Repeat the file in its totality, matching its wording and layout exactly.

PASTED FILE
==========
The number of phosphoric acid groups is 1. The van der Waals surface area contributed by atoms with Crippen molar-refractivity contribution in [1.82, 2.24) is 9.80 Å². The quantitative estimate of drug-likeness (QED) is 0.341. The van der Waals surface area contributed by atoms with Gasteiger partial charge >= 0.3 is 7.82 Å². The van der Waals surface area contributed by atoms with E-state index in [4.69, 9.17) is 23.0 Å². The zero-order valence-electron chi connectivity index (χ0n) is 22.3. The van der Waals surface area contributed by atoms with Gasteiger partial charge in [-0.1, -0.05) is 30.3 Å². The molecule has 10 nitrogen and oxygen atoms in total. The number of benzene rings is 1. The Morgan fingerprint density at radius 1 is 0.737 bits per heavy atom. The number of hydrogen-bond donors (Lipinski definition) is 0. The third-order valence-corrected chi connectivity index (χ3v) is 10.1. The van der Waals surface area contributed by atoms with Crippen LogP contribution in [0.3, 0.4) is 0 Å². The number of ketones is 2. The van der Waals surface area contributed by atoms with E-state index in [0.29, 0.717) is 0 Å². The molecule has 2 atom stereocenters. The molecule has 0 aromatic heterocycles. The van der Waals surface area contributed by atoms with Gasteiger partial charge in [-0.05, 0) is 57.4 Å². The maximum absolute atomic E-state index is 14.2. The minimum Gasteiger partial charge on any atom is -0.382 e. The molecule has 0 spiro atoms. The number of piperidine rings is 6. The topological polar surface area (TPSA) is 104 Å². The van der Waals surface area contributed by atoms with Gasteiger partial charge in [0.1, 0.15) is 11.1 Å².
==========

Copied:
The number of phosphoric acid groups is 1. The van der Waals surface area contributed by atoms with Crippen molar-refractivity contribution in [1.82, 2.24) is 9.80 Å². The quantitative estimate of drug-likeness (QED) is 0.341. The van der Waals surface area contributed by atoms with Gasteiger partial charge >= 0.3 is 7.82 Å². The van der Waals surface area contributed by atoms with E-state index in [4.69, 9.17) is 23.0 Å². The zero-order valence-electron chi connectivity index (χ0n) is 22.3. The van der Waals surface area contributed by atoms with Gasteiger partial charge in [-0.1, -0.05) is 30.3 Å². The molecule has 10 nitrogen and oxygen atoms in total. The number of benzene rings is 1. The Morgan fingerprint density at radius 1 is 0.737 bits per heavy atom. The number of hydrogen-bond donors (Lipinski definition) is 0. The third-order valence-corrected chi connectivity index (χ3v) is 10.1. The van der Waals surface area contributed by atoms with Crippen LogP contribution in [0.3, 0.4) is 0 Å². The number of ketones is 2. The van der Waals surface area contributed by atoms with E-state index in [0.29, 0.717) is 0 Å². The molecule has 2 atom stereocenters. The molecule has 0 aromatic heterocycles. The van der Waals surface area contributed by atoms with Gasteiger partial charge in [-0.05, 0) is 57.4 Å². The maximum absolute atomic E-state index is 14.2. The minimum Gasteiger partial charge on any atom is -0.382 e. The molecule has 0 spiro atoms. The number of piperidine rings is 6. The topological polar surface area (TPSA) is 104 Å². The van der Waals surface area contributed by atoms with Gasteiger partial charge in [0.1, 0.15) is 11.1 Å².